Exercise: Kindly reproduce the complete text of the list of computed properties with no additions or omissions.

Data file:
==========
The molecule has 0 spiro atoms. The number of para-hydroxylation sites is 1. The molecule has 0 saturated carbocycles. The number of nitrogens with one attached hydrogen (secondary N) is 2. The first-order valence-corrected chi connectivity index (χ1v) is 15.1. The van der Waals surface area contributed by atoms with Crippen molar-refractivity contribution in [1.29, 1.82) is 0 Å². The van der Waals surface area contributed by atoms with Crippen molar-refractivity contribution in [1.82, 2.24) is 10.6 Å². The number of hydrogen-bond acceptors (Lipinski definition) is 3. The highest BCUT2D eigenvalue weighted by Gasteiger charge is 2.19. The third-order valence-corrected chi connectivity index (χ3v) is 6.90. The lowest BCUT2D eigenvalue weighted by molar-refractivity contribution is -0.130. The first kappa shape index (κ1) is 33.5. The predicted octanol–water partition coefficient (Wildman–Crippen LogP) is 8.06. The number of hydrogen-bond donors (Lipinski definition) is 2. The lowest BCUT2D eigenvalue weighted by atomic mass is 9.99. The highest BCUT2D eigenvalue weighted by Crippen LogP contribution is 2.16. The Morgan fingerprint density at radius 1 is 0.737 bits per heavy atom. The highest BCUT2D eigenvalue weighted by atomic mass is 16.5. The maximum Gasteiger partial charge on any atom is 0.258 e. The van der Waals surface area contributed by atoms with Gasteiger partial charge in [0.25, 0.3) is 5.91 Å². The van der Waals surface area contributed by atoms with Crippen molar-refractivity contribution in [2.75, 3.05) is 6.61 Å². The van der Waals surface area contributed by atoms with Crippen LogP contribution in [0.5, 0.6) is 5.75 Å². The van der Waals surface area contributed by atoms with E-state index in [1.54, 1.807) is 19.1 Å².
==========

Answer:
The molecule has 0 spiro atoms. The number of para-hydroxylation sites is 1. The molecule has 0 saturated carbocycles. The number of nitrogens with one attached hydrogen (secondary N) is 2. The first-order valence-corrected chi connectivity index (χ1v) is 15.1. The van der Waals surface area contributed by atoms with Crippen molar-refractivity contribution in [1.29, 1.82) is 0 Å². The van der Waals surface area contributed by atoms with Crippen molar-refractivity contribution in [1.82, 2.24) is 10.6 Å². The number of hydrogen-bond acceptors (Lipinski definition) is 3. The highest BCUT2D eigenvalue weighted by Gasteiger charge is 2.19. The third-order valence-corrected chi connectivity index (χ3v) is 6.90. The lowest BCUT2D eigenvalue weighted by molar-refractivity contribution is -0.130. The first kappa shape index (κ1) is 33.5. The predicted octanol–water partition coefficient (Wildman–Crippen LogP) is 8.06. The number of hydrogen-bond donors (Lipinski definition) is 2. The lowest BCUT2D eigenvalue weighted by atomic mass is 9.99. The highest BCUT2D eigenvalue weighted by Crippen LogP contribution is 2.16. The Morgan fingerprint density at radius 1 is 0.737 bits per heavy atom. The highest BCUT2D eigenvalue weighted by atomic mass is 16.5. The maximum Gasteiger partial charge on any atom is 0.258 e. The van der Waals surface area contributed by atoms with Gasteiger partial charge in [0.25, 0.3) is 5.91 Å². The van der Waals surface area contributed by atoms with Crippen molar-refractivity contribution in [2.75, 3.05) is 6.61 Å². The van der Waals surface area contributed by atoms with Crippen LogP contribution in [0.5, 0.6) is 5.75 Å². The van der Waals surface area contributed by atoms with E-state index in [1.54, 1.807) is 19.1 Å².